# Poisson Regression - Southern Methodist University Poisson Regression A presentation by Jeffry A. Jacob Fall 2002 Eco 6375 Poisson Distribution A Poisson distribution is given by: Pr[Y y ] e y y! , y 0,1,2.. Where, is the average number of occurrences in a specified interval Assumptions: Independence Prob. of occurrence In a short interval is proportional to the length of the interval Prob. of another occurrence in such a short interval is zero Poisson Model

The dependent variable is a count variable taking small values (less than 100). It has been proposed that the count dependent variable follows a Poisson process whose parameters are determined by the exogenous variables and the coefficients Justified when the variable considered describes the number of occurrences of an event in a give time span eg. # of job-related accidents=f(factory charact.), ship damage=f(type, yr.con., pd.op.) Specification of the Model The primary equation of the model is ei iyi Pr[Yi yi ] , yi 0,1,2.. yi ! The most common formulation of this model is the log-linear specification: ' i

ln i x The expected number of events per period is given by ' E[ yi | xi ] i e xi Specification. Thus: E[ yi | xi ] i i xi The major assumption of the Poisson model is : E[ yi | xi ] i e xi' Var [ yi | xi ]

Later on when we do diagnostic testing, we will test this assumption. It is called testing for over-dispersion (if Var[y]>E[y]) or underdispersion (if Var[y]

using maximum likelihood method n ' L [x i [e xi y i ]] 0 i 1 Note that the log-likelihood function is concave in and has a unique maxima. (Gourieroux) Estimation. The Hessian of this function is: n L2 x i' ' H [ x i x i e ] ' i 1 From this, we can get the asymptotic variancecovariance matrix of the ML estimator:

n ' var asy ( ) [ [x i' x i e xi ]] 1 i 1 Finally, we use the Newton-Raphson iteration to find the parameter estimates: ( i 1) ( i ) H 1 ( i ) g ( i ) Interpretation of the coefficients Once we obtain the parameter estimates, i.e. estimates , we can calculate the conditional mean: i e x i'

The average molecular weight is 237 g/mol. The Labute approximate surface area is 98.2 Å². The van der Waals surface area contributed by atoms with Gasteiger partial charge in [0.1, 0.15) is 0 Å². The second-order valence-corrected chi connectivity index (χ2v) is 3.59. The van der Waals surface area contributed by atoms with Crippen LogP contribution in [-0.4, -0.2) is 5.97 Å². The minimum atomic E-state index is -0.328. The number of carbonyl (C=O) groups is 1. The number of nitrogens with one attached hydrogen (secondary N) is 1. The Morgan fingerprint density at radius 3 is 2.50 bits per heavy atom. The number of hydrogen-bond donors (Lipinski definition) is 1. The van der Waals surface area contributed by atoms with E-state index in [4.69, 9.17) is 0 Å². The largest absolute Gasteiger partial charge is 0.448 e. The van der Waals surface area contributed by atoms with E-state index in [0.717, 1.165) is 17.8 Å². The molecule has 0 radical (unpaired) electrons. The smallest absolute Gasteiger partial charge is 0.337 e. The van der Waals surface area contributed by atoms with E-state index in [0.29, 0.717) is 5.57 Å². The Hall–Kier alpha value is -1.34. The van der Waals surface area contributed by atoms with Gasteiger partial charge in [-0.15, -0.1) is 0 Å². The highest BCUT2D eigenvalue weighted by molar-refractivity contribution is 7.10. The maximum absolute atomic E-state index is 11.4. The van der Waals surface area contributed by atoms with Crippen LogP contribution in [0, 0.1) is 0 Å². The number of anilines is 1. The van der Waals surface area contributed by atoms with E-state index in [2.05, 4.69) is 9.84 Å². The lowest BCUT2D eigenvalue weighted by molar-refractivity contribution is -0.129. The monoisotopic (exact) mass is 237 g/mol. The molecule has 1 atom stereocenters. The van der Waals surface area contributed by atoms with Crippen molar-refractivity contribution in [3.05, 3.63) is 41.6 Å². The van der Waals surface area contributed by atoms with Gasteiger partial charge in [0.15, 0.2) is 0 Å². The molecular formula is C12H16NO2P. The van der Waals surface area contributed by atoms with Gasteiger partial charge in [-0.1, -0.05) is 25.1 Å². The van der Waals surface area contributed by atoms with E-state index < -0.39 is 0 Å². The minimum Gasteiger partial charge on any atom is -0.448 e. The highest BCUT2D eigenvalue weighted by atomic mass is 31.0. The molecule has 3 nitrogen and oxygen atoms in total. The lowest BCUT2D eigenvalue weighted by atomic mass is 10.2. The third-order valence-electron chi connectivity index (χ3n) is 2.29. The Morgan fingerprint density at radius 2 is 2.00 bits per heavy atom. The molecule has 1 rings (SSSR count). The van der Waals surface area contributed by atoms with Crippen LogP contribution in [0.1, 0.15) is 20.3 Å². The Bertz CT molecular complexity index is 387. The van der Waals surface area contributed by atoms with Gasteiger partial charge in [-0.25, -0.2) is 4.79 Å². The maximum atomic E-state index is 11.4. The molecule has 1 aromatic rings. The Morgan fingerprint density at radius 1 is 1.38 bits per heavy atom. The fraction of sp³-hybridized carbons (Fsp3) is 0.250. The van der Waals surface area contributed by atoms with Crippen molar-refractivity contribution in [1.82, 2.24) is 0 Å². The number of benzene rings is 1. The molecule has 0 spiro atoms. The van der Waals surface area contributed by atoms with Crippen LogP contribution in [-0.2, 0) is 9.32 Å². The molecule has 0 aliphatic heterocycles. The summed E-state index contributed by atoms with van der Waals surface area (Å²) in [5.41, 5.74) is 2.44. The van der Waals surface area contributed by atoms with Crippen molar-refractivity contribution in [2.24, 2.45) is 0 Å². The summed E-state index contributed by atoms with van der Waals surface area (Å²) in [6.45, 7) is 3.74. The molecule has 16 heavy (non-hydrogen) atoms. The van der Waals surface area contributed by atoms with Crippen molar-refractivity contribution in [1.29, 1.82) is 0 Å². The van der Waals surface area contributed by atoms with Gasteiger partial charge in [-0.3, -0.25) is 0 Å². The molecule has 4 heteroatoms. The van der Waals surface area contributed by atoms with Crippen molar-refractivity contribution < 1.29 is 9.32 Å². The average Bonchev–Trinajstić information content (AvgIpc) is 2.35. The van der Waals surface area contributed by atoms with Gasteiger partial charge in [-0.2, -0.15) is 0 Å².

Which gives us the expected number of events per period. log of an economic variable, Further, if xik is the i.e. xik = logXki, ik can be interpreted as an elasticity log E[ yi ] ik log X ik Diagnostic Testing As we had mentioned before, a major assumption of the Poisson model is: E[ yi | xi ] i e 'x Var [ yi | xi ] i Here the diagnostic tests are concerned with checking for this assumption

1. Cameron and Trivedi (1990) test H0 : Var (yi) = i ior i 2 i g(i), usually g( )= H1 : Var (yi) = + i Test for over (or under dispersion is =0 in y ) y ^ i i ^ 2 2

i We check the t-ratio for i i Diagnostic Testing An alternative approach is by Wooldridge(1996) which involves regressing the square of standardized residuals-1 on the forecasted value and testing alpha = 0 in the following test (y ) equation 1 i i

2 i i i In case of miss-specification, we can compute QML estimators, which are robust they are consistent estimates as long as the conditional mean in correctly specified, even if the distribution is incorrectly specified. Diagnostic Testing With miss-specification, the std errors will not be consistent. We can compute robust std errors using Huber/ White (QML) option or GLM , which corrects the std errors for miss-specification. For Poisson, MLE are also QMLE

The respective std errors are: 1 varQML ( ) H g g i ' i 1 H i 2

And, varGLM ( ) varML ( ) Where, ( yi i ) 2 1 N K i 1 i 2 n Empirical Examples Done in Eviews